Again, FHQ just isn't that pessimistic about the situation. And we should be just as careful in our discussions of South Carolina's contest as we have been with Iowa's caucuses and the doomsday warnings about how candidates wouldn't pay attention to a contest in a state that is "lurching" to the right. The problem is the same really. Switching to a caucus would not be the "death knell" for South Carolina. It may be the death knell for Jon Huntsman's presidential aspirations -- a death knell that is likely to come before the nomination race reaches the Palmetto state anyway -- but it wouldn't necessarily be the end for South Carolina's role in the nomination process. Do caucuses, all other things equal, receive less money and attention from the candidates and the media than primary states? Yes they do as Paul Gurian's research has shown us. But allow me to stand on the shoulders of giants here with my own research. Early states matter more. Early states that have the spotlight to themselves matter even more. South Carolina, whether primary or caucus, will have one of those first four spots. Even if Florida's Presidential Preference Primary Date Selection Committee decides to hold a January 3, 2012 primary, South Carolina, along with Iowa, New Hampshire and probably Nevada will jump the Sunshine state or any other state attempting to infringe on their first in the nation turf. That is just how this thing works until the national parties decide to adopt a different strategy for the nomination process.

And that brings us back to the point I was trying to make in drawing a line between Iowa and South Carolina. What we're really talking about here is that the frontrunner, Mitt Romney, is not spending the "requisite" amount of time in either state and that is being viewed as an indication of the downfall of these contests as important players in Republican presidential nomination races. Well, Mitt isn't doing that bad in either Iowa or South Carolina. His strategy is working for now and may work for 2012. But that doesn't demonstrate that Iowa and South Carolina won't be significant players in future nominations if the parties continue to protect their privileged positions. It would indicate that Romney made a calculated decision after his 2008 experience and did what was necessary to win a nomination (assuming the former Massachusetts governor does end up winning the nomination -- anything but a foregone conclusion) in the 2012 cycle. That's it. If Romney wins both Iowa and South Carolina, they will have been important. He will have won where he was not supposed to and that will essentially end the race.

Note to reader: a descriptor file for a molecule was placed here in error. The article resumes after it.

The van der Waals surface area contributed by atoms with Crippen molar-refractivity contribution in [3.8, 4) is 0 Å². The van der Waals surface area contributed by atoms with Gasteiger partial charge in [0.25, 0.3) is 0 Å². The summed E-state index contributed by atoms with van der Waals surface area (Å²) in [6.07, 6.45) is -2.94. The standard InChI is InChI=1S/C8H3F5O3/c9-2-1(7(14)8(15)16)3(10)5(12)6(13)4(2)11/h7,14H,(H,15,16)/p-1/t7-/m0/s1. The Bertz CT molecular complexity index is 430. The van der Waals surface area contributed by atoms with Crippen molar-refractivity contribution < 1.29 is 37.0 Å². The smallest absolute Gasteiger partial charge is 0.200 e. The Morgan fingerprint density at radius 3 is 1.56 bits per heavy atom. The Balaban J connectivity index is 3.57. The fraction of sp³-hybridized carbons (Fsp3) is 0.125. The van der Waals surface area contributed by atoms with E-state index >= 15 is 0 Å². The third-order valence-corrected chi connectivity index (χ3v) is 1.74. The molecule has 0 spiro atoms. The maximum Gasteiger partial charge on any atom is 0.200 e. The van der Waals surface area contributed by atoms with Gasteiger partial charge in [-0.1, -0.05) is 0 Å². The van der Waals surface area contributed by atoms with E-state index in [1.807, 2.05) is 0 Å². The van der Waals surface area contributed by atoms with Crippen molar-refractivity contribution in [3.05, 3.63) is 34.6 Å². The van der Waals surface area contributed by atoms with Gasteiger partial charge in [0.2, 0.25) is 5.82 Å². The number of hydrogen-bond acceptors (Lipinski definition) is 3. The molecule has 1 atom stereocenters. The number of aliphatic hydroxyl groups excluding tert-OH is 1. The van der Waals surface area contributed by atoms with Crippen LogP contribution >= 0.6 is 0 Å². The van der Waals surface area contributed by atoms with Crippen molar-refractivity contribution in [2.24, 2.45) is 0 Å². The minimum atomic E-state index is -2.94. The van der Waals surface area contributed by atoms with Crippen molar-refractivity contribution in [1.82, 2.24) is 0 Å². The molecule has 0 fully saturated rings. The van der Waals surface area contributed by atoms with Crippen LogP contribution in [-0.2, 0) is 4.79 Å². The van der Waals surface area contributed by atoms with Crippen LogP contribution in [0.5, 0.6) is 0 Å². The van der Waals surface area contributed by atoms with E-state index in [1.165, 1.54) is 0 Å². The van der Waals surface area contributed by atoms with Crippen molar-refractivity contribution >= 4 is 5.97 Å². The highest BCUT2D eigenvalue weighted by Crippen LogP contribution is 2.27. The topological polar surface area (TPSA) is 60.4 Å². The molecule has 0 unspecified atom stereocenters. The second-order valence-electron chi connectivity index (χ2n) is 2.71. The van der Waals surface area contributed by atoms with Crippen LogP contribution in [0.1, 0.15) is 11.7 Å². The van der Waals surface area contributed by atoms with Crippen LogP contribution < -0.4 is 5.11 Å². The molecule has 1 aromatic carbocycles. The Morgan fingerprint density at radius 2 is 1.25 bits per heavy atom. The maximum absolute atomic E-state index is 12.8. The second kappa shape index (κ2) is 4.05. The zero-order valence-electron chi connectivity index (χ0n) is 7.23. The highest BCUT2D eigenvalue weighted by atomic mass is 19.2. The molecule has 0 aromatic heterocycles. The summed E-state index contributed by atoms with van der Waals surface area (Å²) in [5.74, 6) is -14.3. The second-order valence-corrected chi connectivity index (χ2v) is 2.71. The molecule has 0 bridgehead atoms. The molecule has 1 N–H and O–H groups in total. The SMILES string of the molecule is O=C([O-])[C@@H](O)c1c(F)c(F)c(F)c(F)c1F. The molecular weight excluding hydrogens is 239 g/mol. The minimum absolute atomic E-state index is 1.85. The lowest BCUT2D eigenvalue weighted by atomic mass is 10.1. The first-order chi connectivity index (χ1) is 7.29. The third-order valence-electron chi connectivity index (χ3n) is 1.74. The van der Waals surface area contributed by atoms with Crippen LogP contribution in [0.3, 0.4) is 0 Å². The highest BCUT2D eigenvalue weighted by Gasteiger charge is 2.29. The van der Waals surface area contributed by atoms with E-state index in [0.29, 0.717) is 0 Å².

Now, let's get back to South Carolina's situation. This discussion is nothing more than a last ditch effort to secure funding for the South Carolina Republican Party to hold a primary. If they cannot save that funding, I fully expect to the state party to do what former chair, Katon Dawson, said they would do:
“Raise the money and partner with the Election Commission,” Dawson said, when asked what the S.C. GOP should do. “They’re going to have to man up and get the thing done.”
And if the party doesn't do that, FHQ expects them to hold an early stand-alone caucus that won't include independent voters and won't hurt anyone but candidates seeking those independents' votes. Romney might like them, but it will likely really hurt someone like Huntsman who is counting on those sorts of voters to help him in New Hampshire and South Carolina to propel him into Florida. Romney doesn't necessarily need South Carolina for the nomination. He has other paths. Other candidates don't.

This has been a lot to look at. What's the take home? South Carolina will hold an early primary or caucus and the contest will have an impact on the outcome of the Republican nomination race. And that will be the case whether Governor Nikki Haley strikes the primary's funding from the budget via her veto or not.